resolution that restricted marriage to one man and one woman.
He quoted Genesis 2:24: "For this reason a man will
leave his father and mother and be united to his wife, and they will become
one flesh." This verse from the Hebrew Scriptures (Old Testament) was
quoted by Yeshua of Nazareth (Jesus Christ) a total of four times in the
Christian Scriptures (New Testament) Boylan said: "It's remarkable that
those four scriptures are really the only words that define marriage in the
Bible. He asked the committee to interpret these passages literally.
||After the vote was taken, Rev. Susy Gaffney of Iowa said: "I want us
to know that there are people and churches who are going to be deeply
wounded by what we have done.
And, as we've heard, some churches will leave the UCC."
Marla Butler, who is 36, and a lesbian who attends
Victory United Church of Christ near Atlanta, GA, said: "There are teenagers who are dying committing suicide not
because they are lesbian, gay, bisexual or transgender but because their
churches are turning them away."
The text of the equality resolution:
The marriage equality resolution:
- affirms equal marriage rights for couples regardless of gender and
declares that the government should not interfere with couples regardless of
gender who choose to marry and share fully in the rights, responsibilities
and commitment of legally recognized marriage;
- affirms equal access to the basic rights, institutional protections and
quality of life conferred by the recognition of marriage,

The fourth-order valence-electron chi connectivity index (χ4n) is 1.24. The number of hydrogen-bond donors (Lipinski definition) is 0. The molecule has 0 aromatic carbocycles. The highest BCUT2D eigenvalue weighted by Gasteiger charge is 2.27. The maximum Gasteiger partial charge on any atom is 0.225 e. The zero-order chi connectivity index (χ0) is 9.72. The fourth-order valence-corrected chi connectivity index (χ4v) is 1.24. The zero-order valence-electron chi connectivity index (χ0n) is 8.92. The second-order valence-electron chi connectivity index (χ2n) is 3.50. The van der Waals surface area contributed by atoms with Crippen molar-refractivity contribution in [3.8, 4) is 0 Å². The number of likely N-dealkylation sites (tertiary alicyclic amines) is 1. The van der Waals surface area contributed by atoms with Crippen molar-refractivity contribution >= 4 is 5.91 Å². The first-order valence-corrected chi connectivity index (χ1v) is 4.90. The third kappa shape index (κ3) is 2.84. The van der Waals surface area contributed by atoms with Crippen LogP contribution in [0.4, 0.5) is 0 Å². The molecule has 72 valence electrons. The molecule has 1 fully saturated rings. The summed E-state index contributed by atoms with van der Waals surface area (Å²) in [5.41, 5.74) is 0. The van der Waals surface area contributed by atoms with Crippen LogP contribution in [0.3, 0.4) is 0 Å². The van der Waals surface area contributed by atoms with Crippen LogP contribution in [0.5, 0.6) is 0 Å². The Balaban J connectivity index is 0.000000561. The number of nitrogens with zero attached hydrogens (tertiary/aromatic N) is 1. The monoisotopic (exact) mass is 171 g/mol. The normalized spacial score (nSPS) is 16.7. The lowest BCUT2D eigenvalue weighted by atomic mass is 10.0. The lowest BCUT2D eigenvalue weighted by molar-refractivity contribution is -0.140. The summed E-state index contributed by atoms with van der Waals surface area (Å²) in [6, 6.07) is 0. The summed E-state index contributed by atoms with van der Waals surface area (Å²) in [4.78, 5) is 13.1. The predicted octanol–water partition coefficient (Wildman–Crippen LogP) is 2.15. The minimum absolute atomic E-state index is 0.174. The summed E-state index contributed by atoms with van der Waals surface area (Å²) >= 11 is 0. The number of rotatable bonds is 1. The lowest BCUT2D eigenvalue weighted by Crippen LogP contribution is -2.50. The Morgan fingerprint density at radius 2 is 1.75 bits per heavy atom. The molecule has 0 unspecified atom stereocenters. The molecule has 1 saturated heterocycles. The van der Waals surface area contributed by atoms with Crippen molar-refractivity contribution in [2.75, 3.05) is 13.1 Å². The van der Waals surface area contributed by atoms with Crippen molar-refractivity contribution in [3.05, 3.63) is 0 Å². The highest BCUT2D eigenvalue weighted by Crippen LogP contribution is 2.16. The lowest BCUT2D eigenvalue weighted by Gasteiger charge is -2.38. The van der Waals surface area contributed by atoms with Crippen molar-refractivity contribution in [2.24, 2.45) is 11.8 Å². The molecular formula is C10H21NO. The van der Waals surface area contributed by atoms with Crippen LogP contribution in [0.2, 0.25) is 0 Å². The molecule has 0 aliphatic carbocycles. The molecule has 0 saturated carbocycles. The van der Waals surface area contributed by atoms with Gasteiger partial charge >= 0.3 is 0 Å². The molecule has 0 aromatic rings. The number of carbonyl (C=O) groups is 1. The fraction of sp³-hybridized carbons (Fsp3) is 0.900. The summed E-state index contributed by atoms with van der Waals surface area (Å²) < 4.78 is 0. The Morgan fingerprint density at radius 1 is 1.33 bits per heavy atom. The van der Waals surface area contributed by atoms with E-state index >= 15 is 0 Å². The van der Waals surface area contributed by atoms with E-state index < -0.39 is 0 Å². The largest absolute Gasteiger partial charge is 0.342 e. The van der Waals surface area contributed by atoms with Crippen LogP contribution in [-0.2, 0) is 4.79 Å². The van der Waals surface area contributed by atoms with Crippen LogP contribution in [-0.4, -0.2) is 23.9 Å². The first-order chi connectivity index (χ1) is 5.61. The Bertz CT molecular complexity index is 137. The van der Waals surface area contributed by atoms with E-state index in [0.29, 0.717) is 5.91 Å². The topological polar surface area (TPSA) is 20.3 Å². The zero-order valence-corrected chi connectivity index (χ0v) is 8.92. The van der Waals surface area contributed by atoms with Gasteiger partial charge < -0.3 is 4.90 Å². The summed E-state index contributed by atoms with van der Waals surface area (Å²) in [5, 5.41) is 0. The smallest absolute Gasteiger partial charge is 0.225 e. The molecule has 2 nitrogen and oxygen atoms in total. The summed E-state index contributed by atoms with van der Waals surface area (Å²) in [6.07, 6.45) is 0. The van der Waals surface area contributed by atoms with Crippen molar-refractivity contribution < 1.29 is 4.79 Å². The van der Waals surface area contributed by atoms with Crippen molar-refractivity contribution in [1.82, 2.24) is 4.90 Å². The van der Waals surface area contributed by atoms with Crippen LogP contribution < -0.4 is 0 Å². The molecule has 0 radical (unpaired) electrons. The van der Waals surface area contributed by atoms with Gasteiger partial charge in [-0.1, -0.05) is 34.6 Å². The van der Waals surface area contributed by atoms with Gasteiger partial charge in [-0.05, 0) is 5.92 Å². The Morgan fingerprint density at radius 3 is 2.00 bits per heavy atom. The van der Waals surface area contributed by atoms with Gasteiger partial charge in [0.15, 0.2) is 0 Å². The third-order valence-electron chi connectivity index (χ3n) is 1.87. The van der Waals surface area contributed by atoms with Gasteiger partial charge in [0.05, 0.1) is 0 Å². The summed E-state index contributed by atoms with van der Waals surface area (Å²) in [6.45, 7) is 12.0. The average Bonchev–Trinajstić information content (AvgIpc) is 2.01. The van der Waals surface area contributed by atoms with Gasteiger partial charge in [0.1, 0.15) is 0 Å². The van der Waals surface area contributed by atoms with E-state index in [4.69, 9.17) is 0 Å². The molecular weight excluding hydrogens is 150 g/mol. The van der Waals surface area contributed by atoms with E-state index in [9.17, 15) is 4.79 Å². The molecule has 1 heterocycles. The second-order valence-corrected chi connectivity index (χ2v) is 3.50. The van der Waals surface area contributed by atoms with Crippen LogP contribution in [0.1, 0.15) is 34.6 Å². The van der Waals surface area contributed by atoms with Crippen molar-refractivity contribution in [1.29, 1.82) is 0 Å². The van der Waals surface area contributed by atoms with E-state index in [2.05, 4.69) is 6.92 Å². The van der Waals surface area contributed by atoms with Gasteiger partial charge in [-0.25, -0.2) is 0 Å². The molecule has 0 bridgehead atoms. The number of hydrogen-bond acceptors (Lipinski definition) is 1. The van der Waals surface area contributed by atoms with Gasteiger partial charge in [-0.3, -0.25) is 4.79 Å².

- calls for an end to rhetoric that fuels hostility, misunderstanding,
fear and hatred expressed toward gay, lesbian, bisexual and transgender
- asks officers of the church to communicate the resolution to local,
state and national legislators, urging them to support equal marriage
- calls upon all settings of the church to engage in serious, respectful
and prayerful discussion of the covenantal relationship of marriage and
equal marriage rights,
- calls upon congregations, after prayerful, biblical, theological, and
historical study, to consider adopting Wedding Policies that do not
discriminate against couples based on gender, and
urges congregations and individuals of the UCC to prayerfully consider
and support local, state and national legislation to grant equal marriage
rights to couples regardless of gender, and to work against legislation,
including constitutional amendments, which denies rights to couples based on
Vote by the Synod delegates:
On 2005-JUL-04, Independence Day, about 80% of